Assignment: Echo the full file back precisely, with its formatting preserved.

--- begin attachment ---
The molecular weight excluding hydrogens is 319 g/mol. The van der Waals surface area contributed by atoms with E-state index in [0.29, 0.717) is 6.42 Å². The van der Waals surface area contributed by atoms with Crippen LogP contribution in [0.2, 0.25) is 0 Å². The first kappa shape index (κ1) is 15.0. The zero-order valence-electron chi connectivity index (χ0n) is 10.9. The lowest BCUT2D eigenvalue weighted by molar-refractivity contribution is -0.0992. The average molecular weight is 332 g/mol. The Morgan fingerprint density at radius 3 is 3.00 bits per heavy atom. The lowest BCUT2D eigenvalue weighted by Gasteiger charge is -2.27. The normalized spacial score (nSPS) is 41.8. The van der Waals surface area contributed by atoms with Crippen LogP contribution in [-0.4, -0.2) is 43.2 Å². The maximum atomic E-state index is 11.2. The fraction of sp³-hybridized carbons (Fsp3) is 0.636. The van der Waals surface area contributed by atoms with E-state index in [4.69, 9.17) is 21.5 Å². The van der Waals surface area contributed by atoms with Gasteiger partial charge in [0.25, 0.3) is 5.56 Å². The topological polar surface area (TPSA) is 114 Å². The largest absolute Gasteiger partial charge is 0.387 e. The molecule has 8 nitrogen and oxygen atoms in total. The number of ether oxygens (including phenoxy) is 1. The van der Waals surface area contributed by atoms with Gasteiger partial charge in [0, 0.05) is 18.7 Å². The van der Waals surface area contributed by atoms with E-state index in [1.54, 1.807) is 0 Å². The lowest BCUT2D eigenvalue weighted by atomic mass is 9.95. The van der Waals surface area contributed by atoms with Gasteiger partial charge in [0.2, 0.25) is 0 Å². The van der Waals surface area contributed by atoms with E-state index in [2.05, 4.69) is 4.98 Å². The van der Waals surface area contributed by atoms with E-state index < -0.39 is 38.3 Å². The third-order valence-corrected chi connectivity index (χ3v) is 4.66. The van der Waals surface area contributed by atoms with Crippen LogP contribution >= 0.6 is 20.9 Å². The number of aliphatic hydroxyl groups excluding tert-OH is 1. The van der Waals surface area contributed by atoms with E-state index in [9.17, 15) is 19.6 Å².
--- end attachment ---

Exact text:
The molecular weight excluding hydrogens is 319 g/mol. The van der Waals surface area contributed by atoms with E-state index in [0.29, 0.717) is 6.42 Å². The van der Waals surface area contributed by atoms with Crippen LogP contribution in [0.2, 0.25) is 0 Å². The first kappa shape index (κ1) is 15.0. The zero-order valence-electron chi connectivity index (χ0n) is 10.9. The lowest BCUT2D eigenvalue weighted by molar-refractivity contribution is -0.0992. The average molecular weight is 332 g/mol. The Morgan fingerprint density at radius 3 is 3.00 bits per heavy atom. The lowest BCUT2D eigenvalue weighted by Gasteiger charge is -2.27. The normalized spacial score (nSPS) is 41.8. The van der Waals surface area contributed by atoms with Crippen LogP contribution in [-0.4, -0.2) is 43.2 Å². The maximum atomic E-state index is 11.2. The fraction of sp³-hybridized carbons (Fsp3) is 0.636. The van der Waals surface area contributed by atoms with E-state index in [4.69, 9.17) is 21.5 Å². The van der Waals surface area contributed by atoms with Gasteiger partial charge in [0.25, 0.3) is 5.56 Å². The topological polar surface area (TPSA) is 114 Å². The largest absolute Gasteiger partial charge is 0.387 e. The molecule has 8 nitrogen and oxygen atoms in total. The number of ether oxygens (including phenoxy) is 1. The van der Waals surface area contributed by atoms with Gasteiger partial charge in [0, 0.05) is 18.7 Å². The van der Waals surface area contributed by atoms with E-state index in [1.54, 1.807) is 0 Å². The lowest BCUT2D eigenvalue weighted by atomic mass is 9.95. The van der Waals surface area contributed by atoms with Gasteiger partial charge in [0.2, 0.25) is 0 Å². The van der Waals surface area contributed by atoms with E-state index in [2.05, 4.69) is 4.98 Å². The van der Waals surface area contributed by atoms with E-state index < -0.39 is 38.3 Å². The third-order valence-corrected chi connectivity index (χ3v) is 4.66. The van der Waals surface area contributed by atoms with Crippen LogP contribution >= 0.6 is 20.9 Å². The number of aliphatic hydroxyl groups excluding tert-OH is 1. The van der Waals surface area contributed by atoms with E-state index in [9.17, 15) is 19.6 Å².